Disclaimer: For Education Only
(Bloomberg) — Smaller U.S. stocks may be worth watching right now for both their relative performance and their technical picture.
The Russell 2000 index of small-cap stocks has fallen 1.5 percent since Feb. 22, while the S&P 500 index, which tracks the biggest 500 American companies, has risen 4 percent. And that difference could bode ill for the entire stock market, equity strategist Matt Maley of Miller Tabak + Co. wrote in a note Friday.
“This divergence is a concern because the Russell has been an excellent leading indicator for the rest of the market on many occasions in the past,” Maley wrote. “We all know about how it topped out just over a month before the rest of the market did in the second half of 2018, but it also led the rest of the market higher during the spring and summer of last year.”
The performance of the Russell 2000 is often seen as reflecting sentiment about the U.S. economy, as the companies tend to be more domestically focused versus the relatively international firms in the S&P 500. So, if the Russell is underperforming, it could mean softening expectations for American growth. Earlier this month, Societe Generale SA strategists recommended betting against the Russell.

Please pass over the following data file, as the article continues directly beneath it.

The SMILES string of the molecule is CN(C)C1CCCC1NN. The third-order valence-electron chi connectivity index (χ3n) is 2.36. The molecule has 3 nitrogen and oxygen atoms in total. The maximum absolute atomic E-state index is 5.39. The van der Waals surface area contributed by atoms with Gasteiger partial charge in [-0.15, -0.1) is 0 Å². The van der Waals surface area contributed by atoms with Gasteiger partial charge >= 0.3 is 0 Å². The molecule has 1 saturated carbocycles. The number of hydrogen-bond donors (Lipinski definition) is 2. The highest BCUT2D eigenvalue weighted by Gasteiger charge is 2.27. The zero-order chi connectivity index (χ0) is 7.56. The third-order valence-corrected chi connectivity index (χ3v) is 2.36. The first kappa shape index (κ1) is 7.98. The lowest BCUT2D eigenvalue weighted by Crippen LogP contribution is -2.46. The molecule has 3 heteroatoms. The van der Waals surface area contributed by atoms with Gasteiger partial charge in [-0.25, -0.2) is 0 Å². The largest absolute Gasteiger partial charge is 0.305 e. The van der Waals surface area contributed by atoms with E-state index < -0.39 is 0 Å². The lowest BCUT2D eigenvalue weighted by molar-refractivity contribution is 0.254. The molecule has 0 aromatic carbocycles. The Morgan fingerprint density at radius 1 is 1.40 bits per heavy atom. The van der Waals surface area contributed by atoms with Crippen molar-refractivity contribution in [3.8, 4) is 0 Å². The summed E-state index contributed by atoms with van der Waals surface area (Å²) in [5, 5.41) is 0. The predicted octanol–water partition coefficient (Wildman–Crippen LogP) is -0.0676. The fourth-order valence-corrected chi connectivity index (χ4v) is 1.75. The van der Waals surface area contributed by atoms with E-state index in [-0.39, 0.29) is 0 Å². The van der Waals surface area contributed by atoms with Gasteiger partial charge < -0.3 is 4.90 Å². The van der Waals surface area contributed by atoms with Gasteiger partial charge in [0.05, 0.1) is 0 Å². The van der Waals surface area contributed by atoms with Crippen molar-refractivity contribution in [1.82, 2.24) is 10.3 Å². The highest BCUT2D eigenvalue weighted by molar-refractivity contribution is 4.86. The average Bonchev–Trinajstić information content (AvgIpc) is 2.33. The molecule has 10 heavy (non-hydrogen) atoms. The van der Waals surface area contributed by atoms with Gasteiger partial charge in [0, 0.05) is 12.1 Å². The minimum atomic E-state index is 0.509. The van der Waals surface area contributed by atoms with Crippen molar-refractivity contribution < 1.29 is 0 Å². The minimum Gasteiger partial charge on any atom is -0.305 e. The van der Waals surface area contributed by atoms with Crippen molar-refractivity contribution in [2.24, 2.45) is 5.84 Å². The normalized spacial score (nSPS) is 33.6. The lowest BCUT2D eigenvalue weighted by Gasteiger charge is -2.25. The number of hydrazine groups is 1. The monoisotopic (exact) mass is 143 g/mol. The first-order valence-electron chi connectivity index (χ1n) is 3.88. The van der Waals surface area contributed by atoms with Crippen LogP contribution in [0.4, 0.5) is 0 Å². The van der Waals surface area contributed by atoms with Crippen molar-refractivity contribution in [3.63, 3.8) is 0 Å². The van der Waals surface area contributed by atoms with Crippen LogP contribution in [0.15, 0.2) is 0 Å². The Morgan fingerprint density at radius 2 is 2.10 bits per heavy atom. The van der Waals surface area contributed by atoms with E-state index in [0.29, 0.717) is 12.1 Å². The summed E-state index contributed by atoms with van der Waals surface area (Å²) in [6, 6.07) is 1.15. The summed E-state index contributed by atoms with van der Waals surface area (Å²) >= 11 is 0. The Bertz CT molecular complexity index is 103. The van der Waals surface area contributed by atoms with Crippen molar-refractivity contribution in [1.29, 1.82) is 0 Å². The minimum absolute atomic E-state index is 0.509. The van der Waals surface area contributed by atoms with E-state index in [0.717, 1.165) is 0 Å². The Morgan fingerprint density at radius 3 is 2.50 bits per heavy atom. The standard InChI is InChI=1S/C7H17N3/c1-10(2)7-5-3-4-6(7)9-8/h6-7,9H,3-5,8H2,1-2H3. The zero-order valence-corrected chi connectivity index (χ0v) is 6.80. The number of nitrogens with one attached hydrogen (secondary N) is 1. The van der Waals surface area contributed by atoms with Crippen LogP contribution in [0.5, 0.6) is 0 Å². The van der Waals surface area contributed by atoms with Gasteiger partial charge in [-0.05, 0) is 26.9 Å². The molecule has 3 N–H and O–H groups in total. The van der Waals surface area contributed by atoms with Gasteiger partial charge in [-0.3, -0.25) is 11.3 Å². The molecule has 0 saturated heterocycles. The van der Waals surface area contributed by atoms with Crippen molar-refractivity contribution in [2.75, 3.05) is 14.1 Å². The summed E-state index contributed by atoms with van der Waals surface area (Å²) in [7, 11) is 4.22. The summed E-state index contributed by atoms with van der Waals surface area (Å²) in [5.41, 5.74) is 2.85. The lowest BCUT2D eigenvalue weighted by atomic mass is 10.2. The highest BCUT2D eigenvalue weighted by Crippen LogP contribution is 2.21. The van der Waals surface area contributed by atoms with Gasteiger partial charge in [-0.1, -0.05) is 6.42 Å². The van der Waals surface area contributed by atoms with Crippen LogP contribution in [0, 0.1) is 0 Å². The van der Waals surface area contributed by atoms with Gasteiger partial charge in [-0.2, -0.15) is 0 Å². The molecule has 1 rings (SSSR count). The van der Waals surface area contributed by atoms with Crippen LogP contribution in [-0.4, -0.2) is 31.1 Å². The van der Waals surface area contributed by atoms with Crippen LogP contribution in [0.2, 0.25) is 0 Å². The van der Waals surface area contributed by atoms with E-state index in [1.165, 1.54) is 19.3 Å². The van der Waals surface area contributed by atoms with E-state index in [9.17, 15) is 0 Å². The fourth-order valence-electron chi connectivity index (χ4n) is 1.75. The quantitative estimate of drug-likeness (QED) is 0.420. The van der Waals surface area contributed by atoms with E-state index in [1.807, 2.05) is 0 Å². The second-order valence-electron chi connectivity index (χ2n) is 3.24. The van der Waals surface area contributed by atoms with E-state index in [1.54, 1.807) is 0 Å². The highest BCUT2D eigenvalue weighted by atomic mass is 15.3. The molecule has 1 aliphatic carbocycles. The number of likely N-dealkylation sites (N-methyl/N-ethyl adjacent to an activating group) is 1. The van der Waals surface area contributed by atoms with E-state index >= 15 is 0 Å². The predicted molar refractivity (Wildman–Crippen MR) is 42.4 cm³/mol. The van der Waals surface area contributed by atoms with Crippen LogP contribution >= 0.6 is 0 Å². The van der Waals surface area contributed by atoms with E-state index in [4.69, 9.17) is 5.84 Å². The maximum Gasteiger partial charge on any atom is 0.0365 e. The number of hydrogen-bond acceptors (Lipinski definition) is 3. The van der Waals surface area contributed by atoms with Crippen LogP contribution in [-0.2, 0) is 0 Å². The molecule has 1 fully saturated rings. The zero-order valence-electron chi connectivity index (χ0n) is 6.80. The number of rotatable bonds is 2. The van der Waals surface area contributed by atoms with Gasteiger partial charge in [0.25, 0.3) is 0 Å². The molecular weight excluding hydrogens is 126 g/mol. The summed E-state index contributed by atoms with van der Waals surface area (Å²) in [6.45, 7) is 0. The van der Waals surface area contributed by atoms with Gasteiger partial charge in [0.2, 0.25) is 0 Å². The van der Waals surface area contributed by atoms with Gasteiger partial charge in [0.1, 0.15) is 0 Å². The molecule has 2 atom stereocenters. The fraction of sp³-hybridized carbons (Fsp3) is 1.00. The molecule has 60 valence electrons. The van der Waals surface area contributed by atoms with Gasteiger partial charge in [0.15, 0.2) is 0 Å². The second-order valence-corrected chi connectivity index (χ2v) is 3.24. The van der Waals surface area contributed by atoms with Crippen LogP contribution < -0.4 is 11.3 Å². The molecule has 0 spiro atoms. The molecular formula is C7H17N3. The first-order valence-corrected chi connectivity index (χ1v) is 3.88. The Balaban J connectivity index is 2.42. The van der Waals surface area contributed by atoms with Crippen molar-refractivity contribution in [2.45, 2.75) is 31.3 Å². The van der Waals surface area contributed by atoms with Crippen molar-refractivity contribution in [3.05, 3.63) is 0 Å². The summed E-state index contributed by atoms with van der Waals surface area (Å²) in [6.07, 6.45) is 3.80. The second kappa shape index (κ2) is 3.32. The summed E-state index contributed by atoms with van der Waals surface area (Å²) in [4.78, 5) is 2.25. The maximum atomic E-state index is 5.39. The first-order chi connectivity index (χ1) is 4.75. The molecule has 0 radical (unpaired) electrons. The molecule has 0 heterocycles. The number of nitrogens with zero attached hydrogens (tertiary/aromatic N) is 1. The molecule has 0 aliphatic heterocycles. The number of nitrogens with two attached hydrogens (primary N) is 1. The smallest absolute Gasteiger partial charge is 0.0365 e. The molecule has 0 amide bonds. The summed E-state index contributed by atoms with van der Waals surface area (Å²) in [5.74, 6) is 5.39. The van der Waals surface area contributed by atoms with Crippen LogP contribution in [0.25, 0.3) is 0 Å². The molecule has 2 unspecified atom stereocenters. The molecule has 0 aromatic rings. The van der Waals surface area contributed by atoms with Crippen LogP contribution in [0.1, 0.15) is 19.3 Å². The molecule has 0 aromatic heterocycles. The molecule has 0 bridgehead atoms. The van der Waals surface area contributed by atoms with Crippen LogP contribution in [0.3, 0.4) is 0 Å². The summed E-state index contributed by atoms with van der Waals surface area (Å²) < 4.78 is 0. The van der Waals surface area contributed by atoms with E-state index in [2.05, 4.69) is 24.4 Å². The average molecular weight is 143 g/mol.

The 200-day moving average is a popular technical indicator which investors use to analyze price trends. It is simply a security’s average closing price over the last 200 days.
The 50-day moving average is calculated by summing up the past 50 data points and then dividing the result by 50, while the 200–day moving average is calculated by summing the past 200 days and dividing the result by 200.
The 200-day moving average commonly expressed as 200DMA is a very popular technical indicator among traders but more among investors to analyze the underlying trend. It is an arithmetic average of the last 200 days closing price. Some prefer open, high or low prices but most widely used is the closing price.
The 200–day SMA, which covers the previous 40 weeks of trading, is commonly used in stock trading to determine the general market trend. As long as a stock’s price remains above the 200 SMA on the daily time frame, the stock is generally considered to be in an overall uptrend.
The “cross” refers to two simple moving averages “crossing” over each other. A golden cross is considered a bullish sign; it occurs when the 50–day moving average rises above 200–day moving average. A death cross is considered a bearish sign; it occurs when the 50–day moving average drops below 200–day moving average.
Smaller stocks are also at a key technical level, with the Russell close to its 200-day moving average for several months now and unable to make a decisive break above it. The Russell closed Thursday at 1,565.75, below its 200-day average at 1,570.36.
If the Russell “finally gets tired of trying and breaks down from here, it’s going to be quite negative,” Maley said. “If, however, it can finally break seriously above that line, it will force us to question our more cautious stance on the small-cap index.”